Goin’ Down to the Swamp

Tropical Heat
John Lutz

The idea that any man-made object, let alone one made of paper and grease,  could survive the semi-tropical humidity of the Sunshine State for more than three decades seems far-fetched. Luckily, all I asked it to do was endure seven moves within a 50-mile radius.

Why that should be will have to remain a mystery. All I know is that even during the years when the only fiction I seemed to read was mysteries, this one remained untouched.

I’d like to say it was worth the wait, but what book could stand up to the hype like that? In a way, that’s not a fair thing to do to an author or his (in this case) work.

What we have here is a story combining familiar elements. A procedural, the tale is kicked off when Edwina Talbott, a successful real estate broker in one of Florida‘s tonier oceanfront communities approaches Fred Carver with a problem.

Carver– throughout he’s mostly addressed by his surname, even by his client–is a former police officer who, somewhat haphazardly, has hung his shamus shingle in the aftermath of a career-ending shot to his knee administered by a small-time thief enamored, evidently, of IRA practice. He lives alone, at the beach, where he’s nursing his wounded knee and psyche. His family is gone and whether the dissolution of his marriage occurred before or after his injury didn’t stick in my brain, if it was mentioned at all. His son, daughter and occasionally ex-wife sometimes intrude on Carver’s thoughts, though they have moved to St. Louis.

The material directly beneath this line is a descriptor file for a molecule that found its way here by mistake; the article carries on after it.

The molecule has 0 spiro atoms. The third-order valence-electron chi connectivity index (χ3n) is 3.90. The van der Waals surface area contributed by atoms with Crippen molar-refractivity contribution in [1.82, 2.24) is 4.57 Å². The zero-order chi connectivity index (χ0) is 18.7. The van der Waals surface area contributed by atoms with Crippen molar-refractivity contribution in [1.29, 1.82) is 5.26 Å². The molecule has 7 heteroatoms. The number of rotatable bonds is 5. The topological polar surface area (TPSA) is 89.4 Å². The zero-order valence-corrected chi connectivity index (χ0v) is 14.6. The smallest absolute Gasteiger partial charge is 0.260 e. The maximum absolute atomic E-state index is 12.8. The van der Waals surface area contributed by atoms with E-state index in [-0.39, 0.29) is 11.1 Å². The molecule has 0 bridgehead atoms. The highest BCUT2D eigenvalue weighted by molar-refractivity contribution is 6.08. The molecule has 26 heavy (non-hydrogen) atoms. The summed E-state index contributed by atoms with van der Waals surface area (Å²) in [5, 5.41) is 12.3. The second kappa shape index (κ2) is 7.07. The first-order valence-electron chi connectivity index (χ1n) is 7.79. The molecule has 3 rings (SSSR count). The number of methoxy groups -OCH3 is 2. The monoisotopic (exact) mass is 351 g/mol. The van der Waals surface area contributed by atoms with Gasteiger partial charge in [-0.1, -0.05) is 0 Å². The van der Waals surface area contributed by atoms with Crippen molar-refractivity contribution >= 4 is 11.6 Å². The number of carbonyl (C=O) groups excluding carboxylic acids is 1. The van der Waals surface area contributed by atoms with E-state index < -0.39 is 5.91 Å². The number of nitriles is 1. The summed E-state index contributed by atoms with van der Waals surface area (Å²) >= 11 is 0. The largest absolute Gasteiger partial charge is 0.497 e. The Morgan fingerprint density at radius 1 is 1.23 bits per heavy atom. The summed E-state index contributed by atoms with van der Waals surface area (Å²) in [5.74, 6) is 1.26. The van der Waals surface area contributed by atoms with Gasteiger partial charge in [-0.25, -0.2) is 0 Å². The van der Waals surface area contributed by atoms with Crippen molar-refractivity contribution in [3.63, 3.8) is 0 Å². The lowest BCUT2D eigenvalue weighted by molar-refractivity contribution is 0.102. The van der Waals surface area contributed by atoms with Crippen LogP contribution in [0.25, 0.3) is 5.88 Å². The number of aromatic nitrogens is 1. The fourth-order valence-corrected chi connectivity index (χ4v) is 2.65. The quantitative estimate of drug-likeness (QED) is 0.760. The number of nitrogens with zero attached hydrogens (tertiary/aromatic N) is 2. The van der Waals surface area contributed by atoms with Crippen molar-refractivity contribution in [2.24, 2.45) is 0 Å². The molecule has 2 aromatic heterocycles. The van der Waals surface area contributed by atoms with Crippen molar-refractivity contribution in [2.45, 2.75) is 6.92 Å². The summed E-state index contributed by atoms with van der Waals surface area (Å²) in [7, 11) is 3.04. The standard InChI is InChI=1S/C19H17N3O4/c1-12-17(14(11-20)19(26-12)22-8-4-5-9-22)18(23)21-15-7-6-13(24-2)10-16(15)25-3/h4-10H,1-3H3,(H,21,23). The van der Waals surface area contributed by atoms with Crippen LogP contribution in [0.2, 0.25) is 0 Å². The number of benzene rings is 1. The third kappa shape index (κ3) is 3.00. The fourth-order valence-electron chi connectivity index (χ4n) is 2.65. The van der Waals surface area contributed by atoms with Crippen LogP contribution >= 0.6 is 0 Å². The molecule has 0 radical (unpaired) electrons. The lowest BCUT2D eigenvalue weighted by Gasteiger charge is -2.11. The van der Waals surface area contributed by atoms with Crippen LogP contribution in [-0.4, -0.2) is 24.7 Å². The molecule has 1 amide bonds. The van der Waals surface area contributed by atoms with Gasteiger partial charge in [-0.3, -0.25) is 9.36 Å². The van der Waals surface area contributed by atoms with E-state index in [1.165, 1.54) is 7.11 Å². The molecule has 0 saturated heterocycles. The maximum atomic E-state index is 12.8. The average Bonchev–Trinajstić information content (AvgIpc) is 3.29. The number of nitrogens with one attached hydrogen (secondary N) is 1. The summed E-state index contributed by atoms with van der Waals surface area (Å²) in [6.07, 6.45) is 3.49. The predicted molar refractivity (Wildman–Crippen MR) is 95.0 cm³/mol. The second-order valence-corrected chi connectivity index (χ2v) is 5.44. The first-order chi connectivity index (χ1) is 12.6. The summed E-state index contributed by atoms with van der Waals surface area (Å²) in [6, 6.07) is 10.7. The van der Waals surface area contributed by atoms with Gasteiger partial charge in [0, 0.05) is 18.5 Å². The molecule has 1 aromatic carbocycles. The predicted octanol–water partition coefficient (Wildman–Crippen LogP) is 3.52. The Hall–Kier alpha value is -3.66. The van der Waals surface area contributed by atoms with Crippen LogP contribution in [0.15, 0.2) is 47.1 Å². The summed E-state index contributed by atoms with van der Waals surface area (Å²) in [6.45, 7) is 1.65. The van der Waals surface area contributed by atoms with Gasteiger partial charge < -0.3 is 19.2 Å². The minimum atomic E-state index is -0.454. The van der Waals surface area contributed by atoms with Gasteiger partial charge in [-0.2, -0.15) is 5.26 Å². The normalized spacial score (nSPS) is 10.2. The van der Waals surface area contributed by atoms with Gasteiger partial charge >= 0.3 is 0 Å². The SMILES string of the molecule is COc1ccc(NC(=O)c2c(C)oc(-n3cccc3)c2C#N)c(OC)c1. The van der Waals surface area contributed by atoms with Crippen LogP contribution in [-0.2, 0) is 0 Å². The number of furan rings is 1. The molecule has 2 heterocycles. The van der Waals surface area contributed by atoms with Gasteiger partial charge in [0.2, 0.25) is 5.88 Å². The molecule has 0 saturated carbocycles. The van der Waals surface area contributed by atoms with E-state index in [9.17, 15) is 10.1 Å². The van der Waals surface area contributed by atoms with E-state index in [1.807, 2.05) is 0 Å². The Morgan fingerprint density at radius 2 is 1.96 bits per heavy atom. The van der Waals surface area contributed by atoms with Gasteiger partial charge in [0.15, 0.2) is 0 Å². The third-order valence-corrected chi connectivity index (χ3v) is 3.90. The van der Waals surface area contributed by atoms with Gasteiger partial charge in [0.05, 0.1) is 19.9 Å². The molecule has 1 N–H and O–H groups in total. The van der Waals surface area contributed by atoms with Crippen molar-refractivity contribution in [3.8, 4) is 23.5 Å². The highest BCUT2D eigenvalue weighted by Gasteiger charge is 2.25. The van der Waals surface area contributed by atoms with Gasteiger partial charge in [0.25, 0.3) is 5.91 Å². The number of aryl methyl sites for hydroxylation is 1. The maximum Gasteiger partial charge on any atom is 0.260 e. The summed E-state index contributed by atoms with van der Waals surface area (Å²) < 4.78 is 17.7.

Our hero lives alone on the beach in a cottage perhaps smaller and more remote than this.

Like the blues, crime fiction works within an informal set of rules and the heroes come in many flavors, but they have to be recognizable. They can be great deducers. They can be wrapped in mystery themselves. They can crack wise. They can be quick with a fist. In some way, though, they are always a little incomplete. Maybe that’s why they’re driven to do what they do, though I can’t recall another hero who is bald, gray-haired and lame, let alone named Fred.

Carver raises the stakes a bit in the incomplete department since he’s crippled. I know it’s considered impolite to use that word these days, but Carver’s lame leg isn’t a genetic defect. He’s not “differently-abled,” he’s handicapped, his leg forever frozen at a 30-degree angle, walking with the aid of a cane in his forties. With Carver, the brokenness and the manner in which it sets him apart is apparent from the start.

And it is the start. In locating the cover art  for this post, I saw this book referred to as “Fred Carver #1.” Lo and behold, it turns out that John Lutz, like quite a few other crime writers, has developed a number of series built around a character. It’s probably testimony to how much crime fiction exists that, despite decades of prowling libraries, used bookstores, the Barnes & Noble Sales Annex, thrift stores and even The Mysterious Bookshop, that this is the only title I’ve ever seen by Lutz.

Dr. House was a graying hero with a cane and a demeanor similarly sour to Carver’s. Having your mobility taken will do that.